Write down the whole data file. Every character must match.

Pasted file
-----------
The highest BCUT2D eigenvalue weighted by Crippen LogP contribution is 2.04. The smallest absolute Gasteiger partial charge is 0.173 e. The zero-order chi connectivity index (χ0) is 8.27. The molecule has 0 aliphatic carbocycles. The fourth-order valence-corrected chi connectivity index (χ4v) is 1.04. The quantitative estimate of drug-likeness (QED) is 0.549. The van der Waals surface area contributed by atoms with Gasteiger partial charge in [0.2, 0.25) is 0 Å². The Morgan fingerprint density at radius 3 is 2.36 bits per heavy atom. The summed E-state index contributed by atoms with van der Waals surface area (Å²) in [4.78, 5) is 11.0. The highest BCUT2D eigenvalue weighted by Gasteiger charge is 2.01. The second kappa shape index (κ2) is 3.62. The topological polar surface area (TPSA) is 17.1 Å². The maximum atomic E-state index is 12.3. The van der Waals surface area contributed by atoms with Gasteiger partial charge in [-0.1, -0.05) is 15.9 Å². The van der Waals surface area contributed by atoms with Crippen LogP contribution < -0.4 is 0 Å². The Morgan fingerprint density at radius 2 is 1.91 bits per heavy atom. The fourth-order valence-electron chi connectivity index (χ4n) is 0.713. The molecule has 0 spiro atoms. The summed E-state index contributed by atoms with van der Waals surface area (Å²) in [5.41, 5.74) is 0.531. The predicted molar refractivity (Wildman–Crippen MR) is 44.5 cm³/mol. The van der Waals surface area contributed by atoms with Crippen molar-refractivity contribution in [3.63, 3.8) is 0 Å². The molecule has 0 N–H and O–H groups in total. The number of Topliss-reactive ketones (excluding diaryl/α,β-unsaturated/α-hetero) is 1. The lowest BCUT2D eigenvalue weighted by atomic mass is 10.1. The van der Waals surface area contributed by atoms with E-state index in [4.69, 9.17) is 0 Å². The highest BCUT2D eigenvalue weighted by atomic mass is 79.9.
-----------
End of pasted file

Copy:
The highest BCUT2D eigenvalue weighted by Crippen LogP contribution is 2.04. The smallest absolute Gasteiger partial charge is 0.173 e. The zero-order chi connectivity index (χ0) is 8.27. The molecule has 0 aliphatic carbocycles. The fourth-order valence-corrected chi connectivity index (χ4v) is 1.04. The quantitative estimate of drug-likeness (QED) is 0.549. The van der Waals surface area contributed by atoms with Gasteiger partial charge in [0.2, 0.25) is 0 Å². The Morgan fingerprint density at radius 3 is 2.36 bits per heavy atom. The summed E-state index contributed by atoms with van der Waals surface area (Å²) in [4.78, 5) is 11.0. The highest BCUT2D eigenvalue weighted by Gasteiger charge is 2.01. The second kappa shape index (κ2) is 3.62. The topological polar surface area (TPSA) is 17.1 Å². The maximum atomic E-state index is 12.3. The van der Waals surface area contributed by atoms with Gasteiger partial charge in [-0.1, -0.05) is 15.9 Å². The van der Waals surface area contributed by atoms with Crippen LogP contribution < -0.4 is 0 Å². The Morgan fingerprint density at radius 2 is 1.91 bits per heavy atom. The fourth-order valence-electron chi connectivity index (χ4n) is 0.713. The molecule has 0 spiro atoms. The summed E-state index contributed by atoms with van der Waals surface area (Å²) in [5.41, 5.74) is 0.531. The predicted molar refractivity (Wildman–Crippen MR) is 44.5 cm³/mol. The van der Waals surface area contributed by atoms with Crippen molar-refractivity contribution in [3.63, 3.8) is 0 Å². The molecule has 0 N–H and O–H groups in total. The number of Topliss-reactive ketones (excluding diaryl/α,β-unsaturated/α-hetero) is 1. The lowest BCUT2D eigenvalue weighted by atomic mass is 10.1. The van der Waals surface area contributed by atoms with E-state index in [4.69, 9.17) is 0 Å². The highest BCUT2D eigenvalue weighted by atomic mass is 79.9.